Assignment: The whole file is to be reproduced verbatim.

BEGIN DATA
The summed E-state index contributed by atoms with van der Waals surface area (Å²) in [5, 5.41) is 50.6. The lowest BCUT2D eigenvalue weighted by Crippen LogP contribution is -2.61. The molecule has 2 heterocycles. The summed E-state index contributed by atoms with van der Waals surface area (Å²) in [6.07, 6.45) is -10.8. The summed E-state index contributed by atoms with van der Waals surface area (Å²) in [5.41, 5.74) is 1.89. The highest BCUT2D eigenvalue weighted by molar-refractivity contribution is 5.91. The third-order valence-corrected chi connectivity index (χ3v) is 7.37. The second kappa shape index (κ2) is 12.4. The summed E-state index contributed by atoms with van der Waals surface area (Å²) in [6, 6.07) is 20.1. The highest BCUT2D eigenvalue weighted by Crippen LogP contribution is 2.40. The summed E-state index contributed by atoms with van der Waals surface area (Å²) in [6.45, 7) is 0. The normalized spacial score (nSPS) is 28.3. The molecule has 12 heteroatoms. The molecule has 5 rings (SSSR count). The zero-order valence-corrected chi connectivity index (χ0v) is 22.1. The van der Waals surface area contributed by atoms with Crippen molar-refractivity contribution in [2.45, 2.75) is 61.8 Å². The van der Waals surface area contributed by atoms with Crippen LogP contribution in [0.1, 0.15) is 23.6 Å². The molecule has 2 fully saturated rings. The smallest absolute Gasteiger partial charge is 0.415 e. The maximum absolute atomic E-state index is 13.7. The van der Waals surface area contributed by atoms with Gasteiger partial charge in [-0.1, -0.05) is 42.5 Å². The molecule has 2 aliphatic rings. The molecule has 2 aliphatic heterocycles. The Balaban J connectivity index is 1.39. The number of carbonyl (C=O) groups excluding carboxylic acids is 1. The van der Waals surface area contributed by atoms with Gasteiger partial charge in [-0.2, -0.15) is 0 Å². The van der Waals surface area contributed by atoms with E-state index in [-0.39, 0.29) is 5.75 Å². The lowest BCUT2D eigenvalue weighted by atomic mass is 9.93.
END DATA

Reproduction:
The summed E-state index contributed by atoms with van der Waals surface area (Å²) in [5, 5.41) is 50.6. The lowest BCUT2D eigenvalue weighted by Crippen LogP contribution is -2.61. The molecule has 2 heterocycles. The summed E-state index contributed by atoms with van der Waals surface area (Å²) in [6.07, 6.45) is -10.8. The summed E-state index contributed by atoms with van der Waals surface area (Å²) in [5.41, 5.74) is 1.89. The highest BCUT2D eigenvalue weighted by molar-refractivity contribution is 5.91. The third-order valence-corrected chi connectivity index (χ3v) is 7.37. The second kappa shape index (κ2) is 12.4. The summed E-state index contributed by atoms with van der Waals surface area (Å²) in [6, 6.07) is 20.1. The highest BCUT2D eigenvalue weighted by Crippen LogP contribution is 2.40. The summed E-state index contributed by atoms with van der Waals surface area (Å²) in [6.45, 7) is 0. The normalized spacial score (nSPS) is 28.3. The molecule has 12 heteroatoms. The molecule has 5 rings (SSSR count). The zero-order valence-corrected chi connectivity index (χ0v) is 22.1. The van der Waals surface area contributed by atoms with Crippen molar-refractivity contribution in [2.45, 2.75) is 61.8 Å². The van der Waals surface area contributed by atoms with Crippen LogP contribution in [0.1, 0.15) is 23.6 Å². The molecule has 2 fully saturated rings. The smallest absolute Gasteiger partial charge is 0.415 e. The maximum absolute atomic E-state index is 13.7. The van der Waals surface area contributed by atoms with Gasteiger partial charge in [-0.1, -0.05) is 42.5 Å². The molecule has 2 aliphatic rings. The molecule has 2 aliphatic heterocycles. The Balaban J connectivity index is 1.39. The number of carbonyl (C=O) groups excluding carboxylic acids is 1. The van der Waals surface area contributed by atoms with Gasteiger partial charge in [-0.2, -0.15) is 0 Å². The van der Waals surface area contributed by atoms with E-state index in [-0.39, 0.29) is 5.75 Å². The lowest BCUT2D eigenvalue weighted by atomic mass is 9.93.